Remote unmoderated user experience research is a valuable methodology to include in any consultant’s toolkit. The ability to conduct task-based research that collects both qualitative and quantitative data enhances return on investment (ROI) significantly. This approach can also be used to augment other research methodologies.
This methodology synthesizes clickstream data with attitudinal and task success data, all taken from the same people at the same time as they interact with a website. Data regarding user intent are correlated with information regarding how they go about achieving their goals, and why the experience does or does not work well. Not only does this methodology provide an increased ROI for the cost of conducting a study, but customer experience researchers can use it to investigate user behaviors at every stage of the website life cycle.
An Effective Research Method
Intercepting visitors to a website and inviting them to participate in a remote usability study is arguably the most effective way to understand visitors’ goals and intentions. Many companies assume that they know why people come to their site, but when they ask real visitors, the responses may come as a surprise. Other companies don’t understand why people came to their site and build their site solely from a business perspective.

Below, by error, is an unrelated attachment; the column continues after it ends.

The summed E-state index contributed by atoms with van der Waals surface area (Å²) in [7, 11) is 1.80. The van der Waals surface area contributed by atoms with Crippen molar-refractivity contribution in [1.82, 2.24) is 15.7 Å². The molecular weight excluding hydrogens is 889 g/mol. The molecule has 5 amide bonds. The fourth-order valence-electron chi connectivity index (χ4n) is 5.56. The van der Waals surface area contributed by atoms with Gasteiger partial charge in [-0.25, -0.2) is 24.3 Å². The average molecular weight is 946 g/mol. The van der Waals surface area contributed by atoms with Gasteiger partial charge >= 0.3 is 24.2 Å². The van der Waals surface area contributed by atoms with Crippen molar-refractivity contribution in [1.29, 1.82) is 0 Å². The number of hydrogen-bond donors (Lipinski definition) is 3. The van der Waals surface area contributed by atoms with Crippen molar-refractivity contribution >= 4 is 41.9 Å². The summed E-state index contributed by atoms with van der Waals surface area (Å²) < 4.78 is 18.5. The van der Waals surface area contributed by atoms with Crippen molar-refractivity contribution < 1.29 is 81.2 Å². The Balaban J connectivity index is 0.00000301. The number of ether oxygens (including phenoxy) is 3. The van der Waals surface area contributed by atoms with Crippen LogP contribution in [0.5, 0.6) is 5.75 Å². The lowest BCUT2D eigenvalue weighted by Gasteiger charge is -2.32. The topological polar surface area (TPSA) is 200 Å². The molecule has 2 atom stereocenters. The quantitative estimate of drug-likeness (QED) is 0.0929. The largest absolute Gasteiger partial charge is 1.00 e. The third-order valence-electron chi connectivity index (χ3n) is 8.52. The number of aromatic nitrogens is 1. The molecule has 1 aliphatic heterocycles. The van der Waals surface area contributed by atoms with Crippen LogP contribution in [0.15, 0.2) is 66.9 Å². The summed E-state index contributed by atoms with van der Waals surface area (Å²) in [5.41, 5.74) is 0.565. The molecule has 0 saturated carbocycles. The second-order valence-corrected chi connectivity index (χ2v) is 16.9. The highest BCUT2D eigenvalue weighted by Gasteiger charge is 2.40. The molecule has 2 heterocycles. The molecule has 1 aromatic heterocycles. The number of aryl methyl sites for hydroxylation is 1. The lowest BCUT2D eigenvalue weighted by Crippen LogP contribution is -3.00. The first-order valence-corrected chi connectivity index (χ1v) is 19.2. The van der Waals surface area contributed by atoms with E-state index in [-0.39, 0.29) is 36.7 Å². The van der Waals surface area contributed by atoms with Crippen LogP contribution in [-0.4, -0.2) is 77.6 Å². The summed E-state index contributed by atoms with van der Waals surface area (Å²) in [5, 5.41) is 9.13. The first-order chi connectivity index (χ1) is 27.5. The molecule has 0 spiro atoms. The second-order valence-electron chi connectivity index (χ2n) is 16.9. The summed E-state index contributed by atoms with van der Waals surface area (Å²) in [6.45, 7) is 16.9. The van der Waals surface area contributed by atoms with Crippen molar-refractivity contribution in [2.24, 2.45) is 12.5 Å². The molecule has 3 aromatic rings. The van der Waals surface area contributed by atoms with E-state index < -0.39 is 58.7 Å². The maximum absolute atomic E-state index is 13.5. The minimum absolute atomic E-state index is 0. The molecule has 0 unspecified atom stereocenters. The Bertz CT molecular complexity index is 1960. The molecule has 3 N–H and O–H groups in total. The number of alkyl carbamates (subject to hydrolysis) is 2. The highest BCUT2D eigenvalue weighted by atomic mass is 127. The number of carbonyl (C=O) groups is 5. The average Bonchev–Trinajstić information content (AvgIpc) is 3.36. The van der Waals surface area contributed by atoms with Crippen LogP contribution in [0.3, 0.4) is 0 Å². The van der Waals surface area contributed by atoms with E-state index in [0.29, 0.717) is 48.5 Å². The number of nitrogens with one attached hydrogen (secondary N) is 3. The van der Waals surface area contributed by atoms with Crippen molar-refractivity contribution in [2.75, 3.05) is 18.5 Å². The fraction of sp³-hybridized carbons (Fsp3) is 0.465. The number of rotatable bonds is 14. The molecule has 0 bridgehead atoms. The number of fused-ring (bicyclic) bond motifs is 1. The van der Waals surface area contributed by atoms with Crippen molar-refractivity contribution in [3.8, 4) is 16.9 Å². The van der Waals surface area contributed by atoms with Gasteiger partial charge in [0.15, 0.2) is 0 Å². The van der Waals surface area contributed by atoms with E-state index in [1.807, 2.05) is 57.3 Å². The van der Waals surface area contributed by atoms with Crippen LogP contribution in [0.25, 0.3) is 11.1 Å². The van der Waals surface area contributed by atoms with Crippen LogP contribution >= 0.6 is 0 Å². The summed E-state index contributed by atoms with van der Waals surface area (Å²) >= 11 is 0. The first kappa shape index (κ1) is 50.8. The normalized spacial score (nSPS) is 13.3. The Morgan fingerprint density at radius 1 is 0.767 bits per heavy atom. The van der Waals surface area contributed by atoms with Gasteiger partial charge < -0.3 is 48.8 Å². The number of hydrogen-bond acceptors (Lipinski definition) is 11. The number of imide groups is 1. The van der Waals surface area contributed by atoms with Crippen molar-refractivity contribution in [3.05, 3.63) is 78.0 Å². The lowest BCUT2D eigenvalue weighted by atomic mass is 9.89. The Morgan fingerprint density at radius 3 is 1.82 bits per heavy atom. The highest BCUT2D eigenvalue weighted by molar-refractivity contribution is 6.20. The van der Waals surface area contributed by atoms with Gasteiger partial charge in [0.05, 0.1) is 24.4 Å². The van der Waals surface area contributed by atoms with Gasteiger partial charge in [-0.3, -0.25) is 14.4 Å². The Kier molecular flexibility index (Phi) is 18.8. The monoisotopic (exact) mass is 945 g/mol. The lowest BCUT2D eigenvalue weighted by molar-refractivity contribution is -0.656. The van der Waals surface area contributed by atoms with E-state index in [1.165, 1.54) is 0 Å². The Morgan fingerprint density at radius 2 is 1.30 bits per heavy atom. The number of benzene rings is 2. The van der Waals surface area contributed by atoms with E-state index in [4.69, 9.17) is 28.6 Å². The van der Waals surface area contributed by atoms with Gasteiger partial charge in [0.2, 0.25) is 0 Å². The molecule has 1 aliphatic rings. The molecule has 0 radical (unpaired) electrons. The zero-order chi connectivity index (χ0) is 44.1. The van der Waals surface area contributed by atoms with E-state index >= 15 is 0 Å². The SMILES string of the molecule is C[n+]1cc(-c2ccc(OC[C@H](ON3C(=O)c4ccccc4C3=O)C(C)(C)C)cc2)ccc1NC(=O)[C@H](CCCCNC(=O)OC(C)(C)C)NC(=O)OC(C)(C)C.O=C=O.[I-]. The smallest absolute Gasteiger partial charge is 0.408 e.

A large sample size gives business stakeholders more confidence in the results of research studies focusing on the overall health and success of a website or prototype design. With increased confidence in the research data, the results can be used to inform the design process by helping website development teams prioritize changes that need to be made to the site design.
Remote unmoderated user research is an effective method providing many benefits (Table 1).
|Increase geographic reach||
|Provide a local language experience for participants during the study||
|Eliminate moderator bias||
|Provide a natural environment||
|Acquire research data in a timely manner||
|Collect large samples||
|Obtain comparable results to in-person studies||
|Obtain data from actual site visitors performing their real tasks while they perform them||
A Cost Efficient Research Method
Remote user research is a very efficient way to conduct research.
- Multiple sites and countries can be evaluated, simultaneously reducing cost and time commitments.
- Both attitudinal and behavioral data are captured on significantly large sample sizes as compared to more traditional research.
- Multiple research projects can be conducted simultaneously by one researcher versus needing a team of researchers.
The cost benefits for remote unmoderated user research are listed in Table 2.
|Fewer difficulties conducting the research||
|Easier (and faster) data preparation||
Research Results Provide Real Insights
Understanding users’ goals, attitudes, and behavior provides real insight into why they navigate in a particular way. By looking at the behavior of the users through the clickstream data, you gain insights into their attitudes. These insights lead directly to improvements in the design of the site.